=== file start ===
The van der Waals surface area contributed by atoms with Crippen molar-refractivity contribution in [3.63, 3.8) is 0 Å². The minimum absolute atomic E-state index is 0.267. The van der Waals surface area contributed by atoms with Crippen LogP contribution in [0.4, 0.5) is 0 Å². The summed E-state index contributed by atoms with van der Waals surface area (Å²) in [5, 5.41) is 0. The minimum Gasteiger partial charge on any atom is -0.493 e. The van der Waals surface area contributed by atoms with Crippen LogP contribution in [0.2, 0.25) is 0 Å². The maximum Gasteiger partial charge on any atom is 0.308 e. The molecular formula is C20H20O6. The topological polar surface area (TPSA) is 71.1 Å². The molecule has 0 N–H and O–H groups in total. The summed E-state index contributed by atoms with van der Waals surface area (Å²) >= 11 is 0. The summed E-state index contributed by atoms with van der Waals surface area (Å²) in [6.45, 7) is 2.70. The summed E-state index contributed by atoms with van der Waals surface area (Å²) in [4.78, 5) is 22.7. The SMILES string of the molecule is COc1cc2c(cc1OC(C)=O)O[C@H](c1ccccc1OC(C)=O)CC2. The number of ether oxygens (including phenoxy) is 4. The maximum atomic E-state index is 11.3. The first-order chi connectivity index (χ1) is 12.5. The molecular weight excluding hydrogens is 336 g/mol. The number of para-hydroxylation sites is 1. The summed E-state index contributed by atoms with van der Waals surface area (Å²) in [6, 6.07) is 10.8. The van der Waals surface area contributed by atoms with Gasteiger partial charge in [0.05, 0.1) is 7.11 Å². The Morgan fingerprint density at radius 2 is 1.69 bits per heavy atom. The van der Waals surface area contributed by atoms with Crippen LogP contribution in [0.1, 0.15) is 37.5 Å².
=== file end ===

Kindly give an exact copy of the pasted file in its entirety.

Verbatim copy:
The van der Waals surface area contributed by atoms with Crippen molar-refractivity contribution in [3.63, 3.8) is 0 Å². The minimum absolute atomic E-state index is 0.267. The van der Waals surface area contributed by atoms with Crippen LogP contribution in [0.4, 0.5) is 0 Å². The summed E-state index contributed by atoms with van der Waals surface area (Å²) in [5, 5.41) is 0. The minimum Gasteiger partial charge on any atom is -0.493 e. The van der Waals surface area contributed by atoms with Crippen LogP contribution in [0.2, 0.25) is 0 Å². The maximum Gasteiger partial charge on any atom is 0.308 e. The molecular formula is C20H20O6. The topological polar surface area (TPSA) is 71.1 Å². The molecule has 0 N–H and O–H groups in total. The summed E-state index contributed by atoms with van der Waals surface area (Å²) >= 11 is 0. The summed E-state index contributed by atoms with van der Waals surface area (Å²) in [6.45, 7) is 2.70. The summed E-state index contributed by atoms with van der Waals surface area (Å²) in [4.78, 5) is 22.7. The SMILES string of the molecule is COc1cc2c(cc1OC(C)=O)O[C@H](c1ccccc1OC(C)=O)CC2. The number of ether oxygens (including phenoxy) is 4. The maximum atomic E-state index is 11.3. The first-order chi connectivity index (χ1) is 12.5. The molecular weight excluding hydrogens is 336 g/mol. The number of para-hydroxylation sites is 1. The summed E-state index contributed by atoms with van der Waals surface area (Å²) in [6, 6.07) is 10.8. The van der Waals surface area contributed by atoms with Gasteiger partial charge in [0.05, 0.1) is 7.11 Å². The Morgan fingerprint density at radius 2 is 1.69 bits per heavy atom. The van der Waals surface area contributed by atoms with Crippen LogP contribution in [0.1, 0.15) is 37.5 Å².